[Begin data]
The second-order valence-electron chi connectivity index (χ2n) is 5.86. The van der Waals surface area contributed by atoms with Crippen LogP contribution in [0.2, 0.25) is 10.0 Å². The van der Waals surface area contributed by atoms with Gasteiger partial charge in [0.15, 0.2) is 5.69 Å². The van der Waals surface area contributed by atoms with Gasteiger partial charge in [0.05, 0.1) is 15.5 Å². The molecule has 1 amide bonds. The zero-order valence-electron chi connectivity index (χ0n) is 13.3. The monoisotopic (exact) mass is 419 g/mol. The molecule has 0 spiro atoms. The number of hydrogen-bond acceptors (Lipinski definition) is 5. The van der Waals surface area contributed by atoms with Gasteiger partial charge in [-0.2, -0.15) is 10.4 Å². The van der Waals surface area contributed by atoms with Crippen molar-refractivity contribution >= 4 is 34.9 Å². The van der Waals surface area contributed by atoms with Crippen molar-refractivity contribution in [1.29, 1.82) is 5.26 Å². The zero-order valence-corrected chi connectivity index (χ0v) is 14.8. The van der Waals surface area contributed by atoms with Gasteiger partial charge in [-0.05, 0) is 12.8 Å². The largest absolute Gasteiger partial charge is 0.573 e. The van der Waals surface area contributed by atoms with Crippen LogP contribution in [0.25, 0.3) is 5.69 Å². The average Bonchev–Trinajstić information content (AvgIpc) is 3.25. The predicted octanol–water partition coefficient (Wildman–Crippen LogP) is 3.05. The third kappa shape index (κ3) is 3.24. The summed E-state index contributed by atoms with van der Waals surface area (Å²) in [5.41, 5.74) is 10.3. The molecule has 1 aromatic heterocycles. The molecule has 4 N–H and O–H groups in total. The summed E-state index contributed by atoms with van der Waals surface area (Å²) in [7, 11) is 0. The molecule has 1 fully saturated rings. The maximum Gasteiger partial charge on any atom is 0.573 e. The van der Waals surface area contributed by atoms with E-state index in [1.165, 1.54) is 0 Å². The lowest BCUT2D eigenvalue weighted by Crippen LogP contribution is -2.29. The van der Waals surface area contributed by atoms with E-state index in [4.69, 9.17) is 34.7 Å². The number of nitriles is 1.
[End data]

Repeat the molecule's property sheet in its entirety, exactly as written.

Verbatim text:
The second-order valence-electron chi connectivity index (χ2n) is 5.86. The van der Waals surface area contributed by atoms with Crippen LogP contribution in [0.2, 0.25) is 10.0 Å². The van der Waals surface area contributed by atoms with Gasteiger partial charge in [0.15, 0.2) is 5.69 Å². The van der Waals surface area contributed by atoms with Gasteiger partial charge in [0.05, 0.1) is 15.5 Å². The molecule has 1 amide bonds. The zero-order valence-electron chi connectivity index (χ0n) is 13.3. The monoisotopic (exact) mass is 419 g/mol. The molecule has 0 spiro atoms. The number of hydrogen-bond acceptors (Lipinski definition) is 5. The van der Waals surface area contributed by atoms with Gasteiger partial charge in [-0.2, -0.15) is 10.4 Å². The van der Waals surface area contributed by atoms with Crippen molar-refractivity contribution >= 4 is 34.9 Å². The van der Waals surface area contributed by atoms with Crippen molar-refractivity contribution in [1.29, 1.82) is 5.26 Å². The zero-order valence-corrected chi connectivity index (χ0v) is 14.8. The van der Waals surface area contributed by atoms with Gasteiger partial charge in [-0.05, 0) is 12.8 Å². The largest absolute Gasteiger partial charge is 0.573 e. The van der Waals surface area contributed by atoms with Crippen LogP contribution in [0.25, 0.3) is 5.69 Å². The average Bonchev–Trinajstić information content (AvgIpc) is 3.25. The predicted octanol–water partition coefficient (Wildman–Crippen LogP) is 3.05. The third kappa shape index (κ3) is 3.24. The summed E-state index contributed by atoms with van der Waals surface area (Å²) in [5.41, 5.74) is 10.3. The molecule has 1 aromatic heterocycles. The molecule has 4 N–H and O–H groups in total. The summed E-state index contributed by atoms with van der Waals surface area (Å²) in [7, 11) is 0. The molecule has 1 fully saturated rings. The maximum Gasteiger partial charge on any atom is 0.573 e. The van der Waals surface area contributed by atoms with E-state index in [1.165, 1.54) is 0 Å². The lowest BCUT2D eigenvalue weighted by Crippen LogP contribution is -2.29. The van der Waals surface area contributed by atoms with E-state index in [4.69, 9.17) is 34.7 Å². The number of nitriles is 1.